The Old Testament in the Light of New Covenant Thinking

Posted November 01, 2011 at 11:03 PM by Joey Livingston


Last week, someone asked me about The New Covenant Group's position on the Old Testament.

The New Covenant Group does reference the Old Testament, but it is often to criticize it. It's not to say that the Old Testament has no value, but when you realize that there are laws in it that say stuff like: if a man rapes a virgin, he must pay the father 50 shekels and marry the virgin... it becomes easier to see why the writer of Hebrews says that when Jesus came, there was a changing of the priesthood, and thus a changing of the law, and that therefore the law of the Old Testament has been replaced by the law of the spirit of life. 

It's true that there are passages in the Old Testament that can bring comfort to us as modern Christians. Finding comfort in words that we ourselves might say about God or to God is good. But often these words in the old testament that we find comforting were not meant by their author in the same way that we mean them. Take Psalm 18:1-2 for example:

"I love you, O LORD, my strength. The LORD is my rock, my fortress and my deliverer; my God is my rock, in whom I take refuge. He is my shield and the horn of my salvation, my stronghold."

These words are regarded by many as wonderful words of comfort, but when they are quoted, they often have a particular meaning in modern Christian culture that differs from the meaning that David gave to them. A simple read of this entire chapter reveals a man who was intent on crushing his enemies; not just winning a battle, but utterly decimating anyone who opposed him. And in the passage above, David is thanking God for giving him the ability to kill a bunch of people.

"I beat them as fine as dust...They cried for help, but there was no one to save them"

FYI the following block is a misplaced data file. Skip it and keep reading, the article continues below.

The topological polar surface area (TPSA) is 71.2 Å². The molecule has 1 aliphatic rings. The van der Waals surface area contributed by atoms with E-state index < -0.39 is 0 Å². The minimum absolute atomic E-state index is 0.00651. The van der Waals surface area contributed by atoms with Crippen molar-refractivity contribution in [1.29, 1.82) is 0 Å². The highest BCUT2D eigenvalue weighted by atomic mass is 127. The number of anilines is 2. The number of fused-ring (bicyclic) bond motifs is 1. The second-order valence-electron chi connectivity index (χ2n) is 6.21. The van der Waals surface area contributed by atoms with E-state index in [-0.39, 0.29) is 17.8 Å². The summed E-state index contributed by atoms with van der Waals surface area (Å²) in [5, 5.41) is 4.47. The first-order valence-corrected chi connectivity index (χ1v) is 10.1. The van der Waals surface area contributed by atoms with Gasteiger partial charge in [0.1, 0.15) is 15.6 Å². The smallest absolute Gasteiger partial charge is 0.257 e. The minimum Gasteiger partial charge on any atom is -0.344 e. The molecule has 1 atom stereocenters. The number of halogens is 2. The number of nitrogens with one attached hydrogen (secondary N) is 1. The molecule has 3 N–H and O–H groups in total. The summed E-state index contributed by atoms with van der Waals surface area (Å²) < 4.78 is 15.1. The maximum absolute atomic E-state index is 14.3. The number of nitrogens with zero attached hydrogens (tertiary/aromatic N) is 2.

David paints a picture of God in this chapter that is nothing like the picture that Jesus paints. David portrays God as angry, violent, smoke pouring from his stark contrast to the picture that Jesus paints of a loving, tender God, always patient, always kind, willing to be killed by His own created children before He would harm a hair on their head...this is undoubtedly a huge reason why the Jews did not accept Him: because He did not fit the picture of God that their documents painted. In this chapter, David claims that God is on his side because David himself is righteous, blameless, without sin, a perfect keeper of the law. This is a pitiful claim from a man who, at the end of Psalm 137, admits to finding happiness in killing babies by dashing them against rocks. Finding comfort in the words of David is easily comparable to taking some of Adolf Hitler's words out of context, and finding comfort in them. I'm aware that this is a bold statement that will offend the sensibilities of many, but I believe that it is objectively fair, and it's easy to see when one simply considers that Adolf Hitler was a preacher and advocate of protestantism (i.e. the teachings of Martin Luther, who wrote "The Jews and Their Lies", one of Adolf Hitler's favorite books, in which Martin Luther prescribes seven different ways to kill Jews, and encourages his followers to carry his instructions out. Martin Luther's teachings were not labeled as protestantism at the time, but certainly fathered the movement), and Hitler certainly believed himself to be acting according to the will of the God of the bible, much like David did; while on the other hand, David is historically documented as being a destroyer of entire nations, much like Adolf Hitler. To claim that God commanded David, or anyone else, to participate in such destruction is the claim of the old testament, but it is not a claim that The New Covenant Group holds to be true. God does not order the murder of babies, or anyone else.